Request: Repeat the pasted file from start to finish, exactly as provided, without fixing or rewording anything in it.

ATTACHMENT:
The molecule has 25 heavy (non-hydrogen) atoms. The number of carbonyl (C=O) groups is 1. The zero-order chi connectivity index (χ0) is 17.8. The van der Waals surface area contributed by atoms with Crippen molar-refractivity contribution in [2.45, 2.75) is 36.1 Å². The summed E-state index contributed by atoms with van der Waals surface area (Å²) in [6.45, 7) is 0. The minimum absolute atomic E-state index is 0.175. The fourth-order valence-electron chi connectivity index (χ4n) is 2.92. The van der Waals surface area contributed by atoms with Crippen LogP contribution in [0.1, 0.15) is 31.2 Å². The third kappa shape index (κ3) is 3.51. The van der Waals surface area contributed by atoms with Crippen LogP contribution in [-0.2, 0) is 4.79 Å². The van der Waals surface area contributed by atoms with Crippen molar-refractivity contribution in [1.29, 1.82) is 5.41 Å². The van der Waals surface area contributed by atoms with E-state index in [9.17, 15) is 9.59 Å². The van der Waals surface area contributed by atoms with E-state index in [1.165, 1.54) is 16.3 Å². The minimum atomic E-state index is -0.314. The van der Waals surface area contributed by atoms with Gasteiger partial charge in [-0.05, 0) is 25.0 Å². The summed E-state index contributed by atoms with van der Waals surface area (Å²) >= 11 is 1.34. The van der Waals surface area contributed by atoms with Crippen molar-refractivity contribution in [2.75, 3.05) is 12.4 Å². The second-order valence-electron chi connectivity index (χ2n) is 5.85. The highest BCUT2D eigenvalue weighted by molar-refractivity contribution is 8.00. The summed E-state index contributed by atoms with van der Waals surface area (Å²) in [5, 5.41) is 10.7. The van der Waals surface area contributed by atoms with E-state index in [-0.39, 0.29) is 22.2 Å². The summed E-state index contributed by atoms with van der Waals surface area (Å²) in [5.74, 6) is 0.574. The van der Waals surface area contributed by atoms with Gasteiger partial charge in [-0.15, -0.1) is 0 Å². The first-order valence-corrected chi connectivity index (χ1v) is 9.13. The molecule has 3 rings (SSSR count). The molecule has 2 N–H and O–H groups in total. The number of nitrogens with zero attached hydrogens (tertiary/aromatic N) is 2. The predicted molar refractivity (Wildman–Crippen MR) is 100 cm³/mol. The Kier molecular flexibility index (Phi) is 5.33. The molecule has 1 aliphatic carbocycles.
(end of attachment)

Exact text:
The molecule has 25 heavy (non-hydrogen) atoms. The number of carbonyl (C=O) groups is 1. The zero-order chi connectivity index (χ0) is 17.8. The van der Waals surface area contributed by atoms with Crippen molar-refractivity contribution in [2.45, 2.75) is 36.1 Å². The summed E-state index contributed by atoms with van der Waals surface area (Å²) in [6.45, 7) is 0. The minimum absolute atomic E-state index is 0.175. The fourth-order valence-electron chi connectivity index (χ4n) is 2.92. The van der Waals surface area contributed by atoms with Crippen LogP contribution in [0.1, 0.15) is 31.2 Å². The third kappa shape index (κ3) is 3.51. The van der Waals surface area contributed by atoms with Crippen LogP contribution in [-0.2, 0) is 4.79 Å². The van der Waals surface area contributed by atoms with Crippen molar-refractivity contribution in [1.29, 1.82) is 5.41 Å². The van der Waals surface area contributed by atoms with E-state index in [9.17, 15) is 9.59 Å². The van der Waals surface area contributed by atoms with E-state index in [1.165, 1.54) is 16.3 Å². The minimum atomic E-state index is -0.314. The van der Waals surface area contributed by atoms with Gasteiger partial charge in [-0.05, 0) is 25.0 Å². The summed E-state index contributed by atoms with van der Waals surface area (Å²) >= 11 is 1.34. The van der Waals surface area contributed by atoms with Crippen molar-refractivity contribution in [2.75, 3.05) is 12.4 Å². The second-order valence-electron chi connectivity index (χ2n) is 5.85. The highest BCUT2D eigenvalue weighted by molar-refractivity contribution is 8.00. The summed E-state index contributed by atoms with van der Waals surface area (Å²) in [5, 5.41) is 10.7. The van der Waals surface area contributed by atoms with E-state index in [-0.39, 0.29) is 22.2 Å². The summed E-state index contributed by atoms with van der Waals surface area (Å²) in [5.74, 6) is 0.574. The van der Waals surface area contributed by atoms with Gasteiger partial charge in [-0.15, -0.1) is 0 Å². The first-order valence-corrected chi connectivity index (χ1v) is 9.13. The molecule has 3 rings (SSSR count). The molecule has 2 N–H and O–H groups in total. The number of nitrogens with zero attached hydrogens (tertiary/aromatic N) is 2. The predicted molar refractivity (Wildman–Crippen MR) is 100 cm³/mol. The Kier molecular flexibility index (Phi) is 5.33. The molecule has 1 aliphatic carbocycles.